MUMBAI – The Renault-Nissan Alliance is untangling the French and Japanese automakersʼ complex relationship in India, relying in large part on a common platform designed to cut costs and allow the introduction of at least a dozen new products.
The Alliance has had a longstanding target of a 5% share of the Indian market but managed just 4.3% last year. Last year’s combined light-vehicle sales of 94,772 were virtually flat with 93,991 in 2014, according to WardsAuto data.
Oddly, the nearly unchanged sales total was the result of a 20.1% increase in Renault deliveries in 2015 that followed a 52.3% jump in the prior year, while Nissan saw sales tumble 16.7% after falling 30.3% in 2014.
Results have skewed widely within individual segements. Renault car sales in 2015 soared 330% year-over-year, boosted largely by demand for the Kwid compact hatchback. The Kwid’s popularity lifted the Renault car segment out of a 61.7% decline the previous year.
Besides the Kwid – India’s best-selling nameplate apart from market leader Maruti Suzuki after less than seven months on the market – Renault also has scored successes with familiar marques such as the Duster CUV, low-cost Datsun Go + and Lodgy MPV.
Exports mainly account for Nissanʼs contribution to the Alliance’s fortunes in India. Roughly matching Renault’s car sales in India but outsold by a 3-2 margin in the light-truck segment in 2015, Nissan has been focusing on exports to 106 countries – and with mixed results.
Nissan exports rose 17.3% to 116,113 units in the 2013-14 fiscal year, slowed 3.7% to 120,331 the following year and backslid 6.6% in the first 11 months of the 2015-2016 fiscal year.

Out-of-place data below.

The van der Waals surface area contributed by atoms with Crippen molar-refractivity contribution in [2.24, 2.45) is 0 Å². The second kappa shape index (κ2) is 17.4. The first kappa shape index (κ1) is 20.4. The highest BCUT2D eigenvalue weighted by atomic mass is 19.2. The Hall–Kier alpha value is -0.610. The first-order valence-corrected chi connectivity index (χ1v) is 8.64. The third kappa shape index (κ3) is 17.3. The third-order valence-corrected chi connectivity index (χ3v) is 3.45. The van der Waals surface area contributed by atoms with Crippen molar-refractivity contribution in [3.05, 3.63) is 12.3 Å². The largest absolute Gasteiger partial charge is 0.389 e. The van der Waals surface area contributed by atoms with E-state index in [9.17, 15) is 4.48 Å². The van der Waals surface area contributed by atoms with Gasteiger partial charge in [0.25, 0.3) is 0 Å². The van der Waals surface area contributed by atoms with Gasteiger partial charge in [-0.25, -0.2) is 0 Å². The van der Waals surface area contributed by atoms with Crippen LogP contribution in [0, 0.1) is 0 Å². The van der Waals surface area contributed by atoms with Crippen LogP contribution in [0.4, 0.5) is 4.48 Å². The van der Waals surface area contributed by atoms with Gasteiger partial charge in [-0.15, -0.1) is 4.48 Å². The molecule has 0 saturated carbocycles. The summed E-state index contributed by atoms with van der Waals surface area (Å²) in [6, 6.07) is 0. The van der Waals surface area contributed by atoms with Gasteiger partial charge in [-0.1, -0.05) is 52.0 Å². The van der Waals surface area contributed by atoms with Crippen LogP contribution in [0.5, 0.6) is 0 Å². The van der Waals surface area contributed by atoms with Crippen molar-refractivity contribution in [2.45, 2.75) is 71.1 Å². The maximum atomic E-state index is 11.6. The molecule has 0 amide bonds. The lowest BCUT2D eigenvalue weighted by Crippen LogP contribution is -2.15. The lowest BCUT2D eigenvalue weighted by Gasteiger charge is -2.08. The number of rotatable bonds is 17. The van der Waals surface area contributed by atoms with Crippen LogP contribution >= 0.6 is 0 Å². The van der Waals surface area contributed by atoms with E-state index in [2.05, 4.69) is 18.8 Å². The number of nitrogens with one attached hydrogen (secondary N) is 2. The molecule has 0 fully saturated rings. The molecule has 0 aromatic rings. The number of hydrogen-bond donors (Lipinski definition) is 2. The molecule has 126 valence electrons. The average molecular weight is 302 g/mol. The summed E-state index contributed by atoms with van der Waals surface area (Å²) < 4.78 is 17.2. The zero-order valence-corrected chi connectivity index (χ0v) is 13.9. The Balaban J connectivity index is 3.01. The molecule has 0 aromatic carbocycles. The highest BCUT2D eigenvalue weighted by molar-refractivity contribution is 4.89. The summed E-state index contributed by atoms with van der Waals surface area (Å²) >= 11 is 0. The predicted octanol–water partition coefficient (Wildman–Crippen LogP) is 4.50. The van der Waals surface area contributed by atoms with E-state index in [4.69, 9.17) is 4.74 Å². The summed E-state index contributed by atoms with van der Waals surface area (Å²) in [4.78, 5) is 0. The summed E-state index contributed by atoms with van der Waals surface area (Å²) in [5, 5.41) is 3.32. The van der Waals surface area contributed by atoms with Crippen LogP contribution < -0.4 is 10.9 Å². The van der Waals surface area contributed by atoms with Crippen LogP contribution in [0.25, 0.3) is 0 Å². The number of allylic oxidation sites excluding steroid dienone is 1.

The Modular Advantage
The Alliance, however, has high hopes for the Common Module Family architecture, which makes it possible to build a vehicle using five or six different modules and economically produce 15 to 20 different models by the hundreds of thousands.
“We are increasing our production capacity from 480,000 to 700,000, so that we are able to meet Indian and overseas demand without waiting for long,” says Colin MacDonald, Alliance CEO and managing director.
One such model already built on the CMF platform is the Kwid, for which Renault received 125,000 advance bookings. December sales totaled 6,888 and grew 9.5% to 7,544 in February, Renault says.
The wide range of products has allowed the Alliance to appeal to a broad customer base. In addition to the compact Kwid and Datsun’s Go + range, the upper end includes the Duster compact SUV and Lodgy MPV. The Alliance has further diversified its portfolio with last year’s addition of the Datsun brand, which shares platforms and powertrains with several other Renault and Nissan models.
All of these models are designed for Indian markets and are manufactured with 97% local content to make them affordable. This reflects the belief of Alliance Chairman Carlos Ghosn, who has said that among the BRIC (Brazil, Russia, India and China) countries, “the Indian market is the most promising. India will therefore play a critical role in the next 5-year plan of Renault and Nissan.”
Ghosn, however, had to mediate differences between directors of Renault and Nissan last year, when the Japanese automaker expressed concerns about the French government’s influence over Renault operations.
Under an agreement announced Dec. 11, the French government’s double voting rights within Renault ended April 1 and were limited to 17.9%. Renault, meanwhile, agreed to not interfere in Nissan’s governance.
“While there were important short-term issues to address, it was imperative that all involved took a long view,” Ghosn said.